We have conducted a study to investigate the various parameters of COVID-19 in Pakistan, for next 30 days. Since the Bayesian methods often produce better results as compared classical methods (Kundu & Joarder, 2006; Kundu, 2008; Pak, Parham & Saraj, 2013), the BSTS models have been proposed for the forecasting. The causal impacts of lifting the lockdown in the country have also been investigated conducting intervention analysis within BSTS models. The improved forecast accuracy has been observed using BSTS models, instead of repeatedly used ARIMA models. We have also included the datasets from neighboring countries (India and Iran) to investigate the performance of the proposed models for data regarding other countries. The detailed study suggested that the cumulative number of confirmed cases and deaths is expected to increase exponentially during next month. However, the recoveries are expected to increase faster than confirmed cases, so the active number of cases will decrease during the next month. The study also revealed that lifting the lockdown at the earlier stage has seriously increased the trajectory of the outbreak in the country.
Materials and Methods
The data have been obtained from the published reports of the National Institute of Health (NIH), Islamabad, Pakistan. The data contain the details regarding cumulative (and daily) number of cases, deaths, recoveries and tests in the country (NIH, 2020). NIH updates the data on daily basis since February 26, 2020. Additionally, data for Iran and India are obtained from reports of Our World in Data (2020). As we have used the published data by NIH and Our World in Data, ethical approval was not required.
ARIMA models
The ARIMA model is mathematically written as ARIMA (p, d, q). The model is based on three parameters ‘p, d and q’. The parameter ‘p’ represents the autoregressive terms, ‘d’ defines the number of non-seasonal differences and ‘q’ denotes the number of moving terms. The ARIMA (p, d, q) model can be written as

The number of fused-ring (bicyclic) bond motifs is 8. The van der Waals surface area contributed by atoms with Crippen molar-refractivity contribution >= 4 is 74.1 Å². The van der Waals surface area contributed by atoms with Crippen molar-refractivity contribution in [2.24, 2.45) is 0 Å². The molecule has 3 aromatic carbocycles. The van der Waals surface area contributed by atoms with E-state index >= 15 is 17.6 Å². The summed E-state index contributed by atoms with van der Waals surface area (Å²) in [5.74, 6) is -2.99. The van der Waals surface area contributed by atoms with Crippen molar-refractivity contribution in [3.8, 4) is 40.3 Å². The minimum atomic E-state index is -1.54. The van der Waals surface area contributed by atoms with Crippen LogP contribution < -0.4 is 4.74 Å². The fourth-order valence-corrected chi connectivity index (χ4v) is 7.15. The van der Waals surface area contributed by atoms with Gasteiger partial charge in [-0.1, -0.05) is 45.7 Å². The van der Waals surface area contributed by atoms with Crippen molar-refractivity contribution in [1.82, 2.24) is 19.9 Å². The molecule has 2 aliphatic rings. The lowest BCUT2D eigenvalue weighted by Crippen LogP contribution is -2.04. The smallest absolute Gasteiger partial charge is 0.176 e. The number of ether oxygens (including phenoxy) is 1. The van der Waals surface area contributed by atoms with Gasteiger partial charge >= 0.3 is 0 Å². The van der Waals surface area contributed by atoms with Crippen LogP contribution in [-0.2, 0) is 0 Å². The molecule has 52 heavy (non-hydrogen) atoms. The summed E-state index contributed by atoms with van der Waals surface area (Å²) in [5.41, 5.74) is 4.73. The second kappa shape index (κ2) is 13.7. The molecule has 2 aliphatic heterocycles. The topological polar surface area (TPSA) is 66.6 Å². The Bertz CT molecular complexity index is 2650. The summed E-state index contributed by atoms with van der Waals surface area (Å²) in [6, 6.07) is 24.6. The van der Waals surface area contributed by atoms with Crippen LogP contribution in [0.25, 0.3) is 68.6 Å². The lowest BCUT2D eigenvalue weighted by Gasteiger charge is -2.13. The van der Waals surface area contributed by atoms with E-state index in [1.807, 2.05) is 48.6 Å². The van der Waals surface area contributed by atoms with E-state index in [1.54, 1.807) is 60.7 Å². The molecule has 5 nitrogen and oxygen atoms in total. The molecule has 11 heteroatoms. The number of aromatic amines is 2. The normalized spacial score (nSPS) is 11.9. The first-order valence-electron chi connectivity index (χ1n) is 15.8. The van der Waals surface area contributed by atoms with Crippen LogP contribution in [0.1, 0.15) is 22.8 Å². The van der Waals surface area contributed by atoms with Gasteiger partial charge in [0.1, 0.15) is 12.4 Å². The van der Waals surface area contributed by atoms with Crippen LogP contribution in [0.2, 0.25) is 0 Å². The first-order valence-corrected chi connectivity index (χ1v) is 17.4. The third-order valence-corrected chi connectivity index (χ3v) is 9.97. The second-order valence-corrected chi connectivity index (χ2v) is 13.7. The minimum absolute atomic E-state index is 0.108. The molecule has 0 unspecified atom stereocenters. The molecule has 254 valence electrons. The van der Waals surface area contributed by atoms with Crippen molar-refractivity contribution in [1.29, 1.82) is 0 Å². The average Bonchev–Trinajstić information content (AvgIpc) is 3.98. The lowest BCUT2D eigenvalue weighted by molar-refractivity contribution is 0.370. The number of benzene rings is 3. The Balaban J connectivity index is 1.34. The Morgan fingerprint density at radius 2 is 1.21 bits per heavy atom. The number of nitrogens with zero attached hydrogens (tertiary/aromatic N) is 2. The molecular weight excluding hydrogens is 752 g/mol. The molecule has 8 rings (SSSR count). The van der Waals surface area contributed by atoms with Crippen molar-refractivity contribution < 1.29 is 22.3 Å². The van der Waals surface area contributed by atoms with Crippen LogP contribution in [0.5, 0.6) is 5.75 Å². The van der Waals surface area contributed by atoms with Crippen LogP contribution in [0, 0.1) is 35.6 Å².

(1) $${Z}_{t}={\theta}_{1}{z}_{t-1}+{\theta}_{2}{z}_{t-2}+...+{\theta}_{p}{z}_{t-p}+{\epsilon}_{1}-{\lambda}_{1}{\epsilon}_{t-1}-{\epsilon}_{2}-{\lambda}_{2}{\epsilon}_{t-2}-...-{\epsilon}_{q}-{\lambda}_{q}{\epsilon}_{t-q}$$where, ${\theta}_{p}$ represents the terms of autoregressive operator, ${\epsilon}_{q}$ are the coefficients of the error terms, ${\lambda}_{q}$ are the values of moving average operator and ${Z}_{t}$ is d-order differenced time series.
Structural time series models
Visualization of a time series as a product of aggregating different components is very useful. The decomposition of each layer facilitates the direct individual interpretation of the model. The structural time series models have these features. The basic form of the structural time series models (STM) is as follows:
$${Y}_{t}={T}_{t}+{S}_{t}+{E}_{t}$$where ${Y}_{t}$ is the observed value, ${T}_{t}$ represents the trend component, ${S}_{t}$ denotes the seasonal component, and ${E}_{t}$ is the error term. Hence, the STM is a dynamic system composed of trend and seasonal components perturbed by random errors. The STM is capable of reflecting the important characteristics of the data and enhancing prediction power of the model by including repressors. These models also utilize the previous knowledge about the parameters by adding the prior information.